Every good story starts with a friendship. 

The Stockman House is no different.

The Hillside Home School in Spring Green, WI was run by two of Frank Lloyd Wright’s aunts and was attended by the daughters of Mason City attorney, James E.E. Markley.  In 1902, Wright had completed the school's second building and had developed a friendship with Markley.


Markely and James E. Blythe, another prominent Mason City attorney, sat on the Board of Directors of the City National Bank.  When the bank decided to construct a new building, Markley recommended his friend, Frank Lloyd Wright. In 1907-1908, Wright traveled to Mason City several times as the discussions continued for the proposed bank building, which now included a hotel and offices for the Blythe, Markely, Rule and Smith law firm.


One of Markley’s neighbors was Dr. George C. Stockman, who met with Wright and engaged him to design a home for himself and his wife, Eleanor, in Mason City.  The Stockman House became the ninth project Wright designed in 1908.


The Stockman House is an iteration of Wright’s Fireproof House, which was published in the April 1907 issue of the Ladies’ Home Journal.  It is a compact Foursquare design with appendages on opposite sides for an entrance foyer and a sun porch.  The Stockman House is stucco over frame construction, unlike the original Fireproof House which was to be constructed with reinforced concrete.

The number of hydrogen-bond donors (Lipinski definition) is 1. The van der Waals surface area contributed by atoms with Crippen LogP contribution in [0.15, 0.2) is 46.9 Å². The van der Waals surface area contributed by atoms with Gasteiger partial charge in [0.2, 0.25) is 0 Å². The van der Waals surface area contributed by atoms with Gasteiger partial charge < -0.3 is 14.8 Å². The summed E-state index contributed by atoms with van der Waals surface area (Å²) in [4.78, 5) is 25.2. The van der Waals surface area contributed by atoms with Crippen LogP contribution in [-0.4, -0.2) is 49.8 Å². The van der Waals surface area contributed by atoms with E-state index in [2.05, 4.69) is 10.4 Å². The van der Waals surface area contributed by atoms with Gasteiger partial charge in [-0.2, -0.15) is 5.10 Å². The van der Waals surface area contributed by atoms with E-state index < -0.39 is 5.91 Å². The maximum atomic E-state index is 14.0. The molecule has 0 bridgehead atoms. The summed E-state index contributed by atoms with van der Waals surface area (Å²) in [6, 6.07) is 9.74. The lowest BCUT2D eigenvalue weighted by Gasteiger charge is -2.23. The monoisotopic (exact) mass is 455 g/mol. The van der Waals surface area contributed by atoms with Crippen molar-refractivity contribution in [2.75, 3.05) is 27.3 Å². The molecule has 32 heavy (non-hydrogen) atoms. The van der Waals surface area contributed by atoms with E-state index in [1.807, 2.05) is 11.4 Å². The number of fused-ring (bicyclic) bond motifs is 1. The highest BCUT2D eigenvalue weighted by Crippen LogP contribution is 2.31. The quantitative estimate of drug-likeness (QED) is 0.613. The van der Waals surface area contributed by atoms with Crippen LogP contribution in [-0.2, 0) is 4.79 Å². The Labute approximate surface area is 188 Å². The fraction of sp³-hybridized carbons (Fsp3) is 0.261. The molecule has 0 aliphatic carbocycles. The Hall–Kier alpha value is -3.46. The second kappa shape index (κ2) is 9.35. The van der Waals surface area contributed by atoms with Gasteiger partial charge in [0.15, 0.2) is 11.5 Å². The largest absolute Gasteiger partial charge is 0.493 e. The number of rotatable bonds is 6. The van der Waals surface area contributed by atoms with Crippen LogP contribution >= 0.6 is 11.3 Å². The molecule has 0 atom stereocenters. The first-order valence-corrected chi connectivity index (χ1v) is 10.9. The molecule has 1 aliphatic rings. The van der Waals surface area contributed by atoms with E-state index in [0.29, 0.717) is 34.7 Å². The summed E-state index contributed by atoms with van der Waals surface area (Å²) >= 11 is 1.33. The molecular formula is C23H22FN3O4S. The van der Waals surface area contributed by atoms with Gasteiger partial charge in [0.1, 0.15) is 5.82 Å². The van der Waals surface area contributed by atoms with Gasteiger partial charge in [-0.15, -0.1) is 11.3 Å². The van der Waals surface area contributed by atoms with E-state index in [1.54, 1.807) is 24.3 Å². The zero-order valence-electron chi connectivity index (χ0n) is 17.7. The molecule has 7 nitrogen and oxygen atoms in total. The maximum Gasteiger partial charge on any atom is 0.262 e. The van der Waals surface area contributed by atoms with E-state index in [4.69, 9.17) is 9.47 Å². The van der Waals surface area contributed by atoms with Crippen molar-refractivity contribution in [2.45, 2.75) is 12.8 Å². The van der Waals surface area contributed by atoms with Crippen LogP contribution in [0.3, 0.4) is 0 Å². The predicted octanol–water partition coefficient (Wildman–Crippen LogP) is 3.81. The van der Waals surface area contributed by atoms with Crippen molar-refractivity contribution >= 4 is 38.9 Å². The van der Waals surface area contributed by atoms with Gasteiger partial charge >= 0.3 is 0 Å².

For 80 years, the Stockman House was located at 311 1st Street SE, until 1989 when the Methodist Church wanted to expand its parking lot.  The house was sold and moved to its current location of 530 1st Street NE, just North of the Rock Glen Historic District.

The River City Society for Historic Preservation purchased the home and beautifully restored it under the direction of Mason City architects Bergland and Cram.  Upon its relocation, the house was rotated so that its former North elevation now faces West.

The Stockman House was placed on the National Register of Historic Places in 1991 and is now open to the public.

To read the NY Times article about the move click here. A DVD titled The Moving and Restoration of the Stockman House is also available for purhcase in the gift shop.